MATT SCHUBERT’S PREP NOTEBOOK: It’s all about the Benjamins

THE STORY BEHIND the story this prep sports year is all about the Benjamins.

Decreases in funding for school districts across the state have led to team cuts, decreases in travel and increases in the dreaded “pay to play” participation fees for many schools.

Just last weekend, for example, the Port Townsend football team had to raise funds for its trip to Orcas Island on Saturday, while the 32nd annual Salt Creek Invitational ended up with an abbreviated field (21) after several schools backed out due to a lack of travel money.

“The funding is a huge problem right now,” said Port Angeles coach Dwayne Johnson, who has organized the event the last 23 years.

“We’re down about seven or eight schools [this year]. We lost Kentlake, and the Vancouver [Wash.] schools that have normally come up have been restricted on their traveling.”

Extraordinary measures were taken to save C teams at the Peninsula’s two biggest schools: Port Angeles and Sequim.

The Port Angeles School District snatched its volleyball and girls basketball C teams from the chopping block after the School Board voted to put $25,000 back in its athletic budget.

Sequim eliminated the coaching stipends and travel budgets for five C teams (football, volleyball, boys and girls basketball and baseball), but is managing to field pseudo C teams with limited schedules this fall by having its varsity and junior varsity coaches fill in.

Whether that can work long enough for the two districts to weather the current financial doldrums remains to be seen. It will certainly be something worth keeping tabs on.

As the Port Townsend football program learned this summer — when it was informed it must come up with money for a trip it took last season, according to head coach Brian O’Hara — things can change pretty quickly.

Fast start

Forget about UW’s Steve Sarkisian.

The man making the most impressive one-year turnaround is Chim- acum head football coach Shawn Meacham.

With his Cowboys standing at 2-1 to begin his first season, Meacham already has more wins than the previous two Chimacum football campaigns combined (2-18 overall).

Class 1A Chimacum is off to its best start since at least 2000, beating a pair of 2A schools in Klahowya and Kingston while giving Forks a run for its money in a 18-6 loss on the road.

“Our goal was to be in every game we play this year, and we’ve definitely achieved that so far,” Meacham said. “I think it was a lot of hard work starting in spring practice and going into that Central Washington team camp [in the summer].”

Meacham sees the parallels between his program and Sarkisian’s, which beat the third-ranked USC Trojans in Seattle last Saturday for its own 2-1 start.

Both are coming off poor seasons with new head coaches trying to “change the culture,” as Meacham put it.

“[Coach Sarkisian’s] motto is ‘Expect to win,'” he said. “For us to be able to expect success we have to prepare to succeed. That’s the biggest stepping stone to our 2-1 start is our preparation. And it has to be there every week in practice.”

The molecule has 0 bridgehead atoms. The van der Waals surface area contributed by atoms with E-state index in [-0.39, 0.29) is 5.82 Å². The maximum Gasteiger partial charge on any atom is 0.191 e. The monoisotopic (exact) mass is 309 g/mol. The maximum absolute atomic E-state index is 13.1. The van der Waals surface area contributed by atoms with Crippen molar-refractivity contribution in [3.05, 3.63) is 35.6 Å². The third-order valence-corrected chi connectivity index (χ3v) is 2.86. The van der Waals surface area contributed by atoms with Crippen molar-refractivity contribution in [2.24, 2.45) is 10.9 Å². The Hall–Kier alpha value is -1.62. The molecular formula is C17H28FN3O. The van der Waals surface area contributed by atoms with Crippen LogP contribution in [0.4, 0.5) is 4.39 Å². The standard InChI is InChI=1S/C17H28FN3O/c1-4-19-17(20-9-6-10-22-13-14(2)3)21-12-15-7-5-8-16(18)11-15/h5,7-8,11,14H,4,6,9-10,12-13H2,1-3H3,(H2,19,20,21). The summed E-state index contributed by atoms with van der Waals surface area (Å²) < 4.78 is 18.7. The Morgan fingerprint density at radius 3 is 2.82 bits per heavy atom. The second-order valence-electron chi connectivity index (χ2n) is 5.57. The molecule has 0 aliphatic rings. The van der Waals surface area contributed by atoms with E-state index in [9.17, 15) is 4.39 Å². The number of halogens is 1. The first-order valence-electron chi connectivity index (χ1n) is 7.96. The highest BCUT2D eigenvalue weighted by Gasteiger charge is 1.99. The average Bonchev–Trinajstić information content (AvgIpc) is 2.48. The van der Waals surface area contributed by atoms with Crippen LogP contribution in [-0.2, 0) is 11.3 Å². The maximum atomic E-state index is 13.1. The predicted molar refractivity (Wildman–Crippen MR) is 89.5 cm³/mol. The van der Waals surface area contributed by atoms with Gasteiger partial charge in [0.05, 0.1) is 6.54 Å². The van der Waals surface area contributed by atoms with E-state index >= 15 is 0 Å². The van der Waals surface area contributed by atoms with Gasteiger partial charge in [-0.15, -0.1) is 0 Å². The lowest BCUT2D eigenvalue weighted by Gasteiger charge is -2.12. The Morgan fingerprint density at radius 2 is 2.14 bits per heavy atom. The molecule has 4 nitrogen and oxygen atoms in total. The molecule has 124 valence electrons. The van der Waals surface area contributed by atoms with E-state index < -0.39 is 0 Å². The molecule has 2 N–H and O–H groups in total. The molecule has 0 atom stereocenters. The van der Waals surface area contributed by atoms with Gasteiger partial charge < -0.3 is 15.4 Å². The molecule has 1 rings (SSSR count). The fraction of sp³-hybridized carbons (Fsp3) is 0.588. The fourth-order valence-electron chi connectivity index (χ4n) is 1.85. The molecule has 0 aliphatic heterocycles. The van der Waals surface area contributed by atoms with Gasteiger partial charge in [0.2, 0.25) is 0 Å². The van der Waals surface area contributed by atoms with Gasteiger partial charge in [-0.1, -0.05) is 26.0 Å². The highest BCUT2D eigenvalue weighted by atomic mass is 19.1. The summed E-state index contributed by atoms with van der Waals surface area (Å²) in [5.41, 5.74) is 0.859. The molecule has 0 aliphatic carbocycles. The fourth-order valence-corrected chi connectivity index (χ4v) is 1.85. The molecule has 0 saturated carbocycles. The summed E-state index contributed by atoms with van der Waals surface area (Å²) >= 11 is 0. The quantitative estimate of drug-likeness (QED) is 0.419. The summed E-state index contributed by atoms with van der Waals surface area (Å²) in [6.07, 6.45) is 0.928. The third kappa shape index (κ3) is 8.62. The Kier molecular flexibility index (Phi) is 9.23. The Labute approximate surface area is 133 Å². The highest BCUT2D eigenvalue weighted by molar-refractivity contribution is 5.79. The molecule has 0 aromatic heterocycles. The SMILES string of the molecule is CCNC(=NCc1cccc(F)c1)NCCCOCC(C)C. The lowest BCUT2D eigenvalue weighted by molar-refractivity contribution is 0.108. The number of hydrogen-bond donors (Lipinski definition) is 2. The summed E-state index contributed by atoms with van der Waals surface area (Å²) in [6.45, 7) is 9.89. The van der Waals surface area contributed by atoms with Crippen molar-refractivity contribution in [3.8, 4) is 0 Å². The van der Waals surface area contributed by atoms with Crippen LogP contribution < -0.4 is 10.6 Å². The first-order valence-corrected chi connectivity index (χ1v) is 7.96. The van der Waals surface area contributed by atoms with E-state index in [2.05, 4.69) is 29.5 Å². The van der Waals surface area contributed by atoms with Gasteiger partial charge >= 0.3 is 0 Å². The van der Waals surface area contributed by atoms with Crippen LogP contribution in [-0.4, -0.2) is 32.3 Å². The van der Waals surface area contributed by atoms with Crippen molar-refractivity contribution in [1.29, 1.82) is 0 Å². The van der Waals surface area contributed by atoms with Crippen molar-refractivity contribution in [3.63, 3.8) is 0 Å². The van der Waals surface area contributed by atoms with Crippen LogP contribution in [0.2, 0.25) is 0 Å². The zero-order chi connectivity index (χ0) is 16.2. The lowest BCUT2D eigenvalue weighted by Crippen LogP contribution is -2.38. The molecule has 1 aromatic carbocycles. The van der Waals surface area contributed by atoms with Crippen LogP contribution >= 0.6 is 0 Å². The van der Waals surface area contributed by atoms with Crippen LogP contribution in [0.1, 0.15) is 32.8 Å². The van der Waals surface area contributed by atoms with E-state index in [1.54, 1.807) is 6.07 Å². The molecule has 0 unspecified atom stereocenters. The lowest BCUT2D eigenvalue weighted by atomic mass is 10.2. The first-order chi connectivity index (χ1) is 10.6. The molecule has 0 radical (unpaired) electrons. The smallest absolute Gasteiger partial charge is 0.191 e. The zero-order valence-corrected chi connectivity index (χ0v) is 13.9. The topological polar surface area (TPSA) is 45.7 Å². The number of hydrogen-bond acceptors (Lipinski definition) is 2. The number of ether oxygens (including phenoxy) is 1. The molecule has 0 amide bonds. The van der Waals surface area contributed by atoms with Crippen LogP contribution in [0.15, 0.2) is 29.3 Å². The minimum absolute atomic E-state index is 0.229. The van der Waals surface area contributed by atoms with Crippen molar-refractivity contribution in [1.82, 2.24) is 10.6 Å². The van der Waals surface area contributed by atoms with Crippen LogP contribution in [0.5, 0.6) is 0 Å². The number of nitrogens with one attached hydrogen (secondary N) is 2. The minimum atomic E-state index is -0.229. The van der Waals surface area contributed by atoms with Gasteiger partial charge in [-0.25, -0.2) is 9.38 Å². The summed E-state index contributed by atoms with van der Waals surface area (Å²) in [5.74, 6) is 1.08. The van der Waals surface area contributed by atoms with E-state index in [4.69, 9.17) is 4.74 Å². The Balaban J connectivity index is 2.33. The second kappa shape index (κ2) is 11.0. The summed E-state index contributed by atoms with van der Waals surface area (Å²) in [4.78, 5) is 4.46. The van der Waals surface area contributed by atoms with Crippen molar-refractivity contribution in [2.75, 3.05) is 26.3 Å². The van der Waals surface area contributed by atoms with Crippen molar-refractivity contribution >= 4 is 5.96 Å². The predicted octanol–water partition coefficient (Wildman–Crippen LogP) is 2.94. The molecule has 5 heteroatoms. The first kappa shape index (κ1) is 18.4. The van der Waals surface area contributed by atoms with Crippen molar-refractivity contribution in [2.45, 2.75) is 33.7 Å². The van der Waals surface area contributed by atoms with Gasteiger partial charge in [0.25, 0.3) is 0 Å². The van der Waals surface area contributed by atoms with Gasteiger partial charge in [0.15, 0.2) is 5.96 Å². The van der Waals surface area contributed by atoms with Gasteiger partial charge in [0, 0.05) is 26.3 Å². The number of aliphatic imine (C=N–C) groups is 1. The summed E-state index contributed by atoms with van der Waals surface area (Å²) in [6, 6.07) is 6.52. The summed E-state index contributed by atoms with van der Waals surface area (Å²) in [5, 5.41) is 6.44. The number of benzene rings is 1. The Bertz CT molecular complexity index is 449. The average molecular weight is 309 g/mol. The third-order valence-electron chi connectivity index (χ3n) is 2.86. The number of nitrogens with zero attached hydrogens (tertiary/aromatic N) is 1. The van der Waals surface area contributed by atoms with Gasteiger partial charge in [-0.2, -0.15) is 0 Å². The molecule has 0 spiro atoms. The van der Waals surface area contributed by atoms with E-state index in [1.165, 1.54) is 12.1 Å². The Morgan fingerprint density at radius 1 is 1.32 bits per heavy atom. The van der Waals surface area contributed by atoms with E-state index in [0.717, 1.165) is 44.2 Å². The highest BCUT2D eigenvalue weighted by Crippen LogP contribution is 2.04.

A few changes

The turnaround for first-year Port Angeles head coach Dick Abrams’ Roughriders (0-3 overall) hasn’t been so swift.

That being said, there have been a few cosmetic changes visible to the fans so far this season that Abrams hopes are part of a culture change of his own in Port Angeles.

Not only has the “PA” emblem been taken off Port Angeles’ helmets in favor of individual stickers, but the team occupied the opposite sideline across from the Civic Field grandstand at last Friday’s home opener for the first time in recent memory.

Both changes were made at the behest of the coaching staff, which is looking to get its players in a positive mindset after back-to-back losing seasons.

“We’re trying to get into that positive mode with them so that they do receive rewards for effort as a team and also as an individual,” Abrams said of the stickers, which are awarded to individuals based upon merit. “You’ll see those more and more on the helmets as the season progresses.”

As for the sideline change, “We actually moved over there so the guys can look at the crowd and see our fans and see them rooting for us.

“I think it’s a real positive thing for our guys to be able to look over and see the great crowd that we had.”

New addition

The Port Angeles girls cross country team received quite a boost when senior Chanda Romney transferred from Forks.

The three-time state competitor has finished in the top three at the Class 1A state meet each of the past two seasons for the Spartans.

As a running start student last year, Romney had already established residency in Port Angeles. So rather than make the trek back and forth from the West End, Chanda, her mother and her younger sister moved into a place in town.

She joins junior Alison Maxwel, who has qualified for the 3A state meet two years in a row, to give the Riders a 1-2 punch that rivals league foes Sequim (Allison Cutting and Audrey Lichten) and Kingston (Ruby and Marina Roberts).

They will get a shot at Kingston’s Roberts sisters today when they face off in Port Angeles’ Lincoln Park at 4 p.m.

“I’m excited about [today’s meet],” Port Angeles coach Dwayne Johnson said. “We’re going with our 1-2 punch, and Kingston with their 1-2 punch. It’s going to be pretty neat.

“If they come to run and they are healthy, we should have a good go at it.”


Matt Schubert is the outdoors and sports columnist for the Peninsula Daily News. His column normally appears on Thursdays and Fridays. He can be reached at